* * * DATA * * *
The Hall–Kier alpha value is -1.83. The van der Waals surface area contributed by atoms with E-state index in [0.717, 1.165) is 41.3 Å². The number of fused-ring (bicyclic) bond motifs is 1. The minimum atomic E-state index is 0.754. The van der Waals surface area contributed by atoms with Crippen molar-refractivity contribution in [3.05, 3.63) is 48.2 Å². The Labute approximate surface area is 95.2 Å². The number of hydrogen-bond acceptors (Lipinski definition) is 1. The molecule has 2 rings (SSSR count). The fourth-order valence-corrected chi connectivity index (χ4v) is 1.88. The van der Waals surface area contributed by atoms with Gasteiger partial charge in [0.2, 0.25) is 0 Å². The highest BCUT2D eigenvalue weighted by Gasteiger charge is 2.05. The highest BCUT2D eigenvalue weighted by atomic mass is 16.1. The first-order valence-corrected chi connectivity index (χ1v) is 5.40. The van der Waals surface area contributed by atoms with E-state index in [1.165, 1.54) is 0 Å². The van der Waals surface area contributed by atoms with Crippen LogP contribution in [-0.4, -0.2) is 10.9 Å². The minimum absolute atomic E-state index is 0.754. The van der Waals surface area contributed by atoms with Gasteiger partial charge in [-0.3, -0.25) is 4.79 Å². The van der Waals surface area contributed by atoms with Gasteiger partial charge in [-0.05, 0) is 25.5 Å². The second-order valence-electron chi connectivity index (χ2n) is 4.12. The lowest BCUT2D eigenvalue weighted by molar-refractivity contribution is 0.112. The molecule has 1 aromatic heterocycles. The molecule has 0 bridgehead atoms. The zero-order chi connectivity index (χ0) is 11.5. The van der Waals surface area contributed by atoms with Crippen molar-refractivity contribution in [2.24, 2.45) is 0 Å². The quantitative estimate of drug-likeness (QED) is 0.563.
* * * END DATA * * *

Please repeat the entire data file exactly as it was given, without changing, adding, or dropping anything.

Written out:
The Hall–Kier alpha value is -1.83. The van der Waals surface area contributed by atoms with E-state index in [0.717, 1.165) is 41.3 Å². The number of fused-ring (bicyclic) bond motifs is 1. The minimum atomic E-state index is 0.754. The van der Waals surface area contributed by atoms with Crippen molar-refractivity contribution in [3.05, 3.63) is 48.2 Å². The Labute approximate surface area is 95.2 Å². The number of hydrogen-bond acceptors (Lipinski definition) is 1. The molecule has 2 rings (SSSR count). The fourth-order valence-corrected chi connectivity index (χ4v) is 1.88. The van der Waals surface area contributed by atoms with Gasteiger partial charge in [0.2, 0.25) is 0 Å². The highest BCUT2D eigenvalue weighted by Gasteiger charge is 2.05. The highest BCUT2D eigenvalue weighted by atomic mass is 16.1. The first-order valence-corrected chi connectivity index (χ1v) is 5.40. The van der Waals surface area contributed by atoms with E-state index in [1.165, 1.54) is 0 Å². The van der Waals surface area contributed by atoms with Crippen LogP contribution in [-0.4, -0.2) is 10.9 Å². The minimum absolute atomic E-state index is 0.754. The van der Waals surface area contributed by atoms with Gasteiger partial charge in [-0.3, -0.25) is 4.79 Å². The van der Waals surface area contributed by atoms with Gasteiger partial charge in [-0.05, 0) is 25.5 Å². The second-order valence-electron chi connectivity index (χ2n) is 4.12. The lowest BCUT2D eigenvalue weighted by molar-refractivity contribution is 0.112. The molecule has 1 aromatic heterocycles. The molecule has 0 bridgehead atoms. The zero-order chi connectivity index (χ0) is 11.5. The van der Waals surface area contributed by atoms with Crippen molar-refractivity contribution in [2.24, 2.45) is 0 Å². The quantitative estimate of drug-likeness (QED) is 0.563.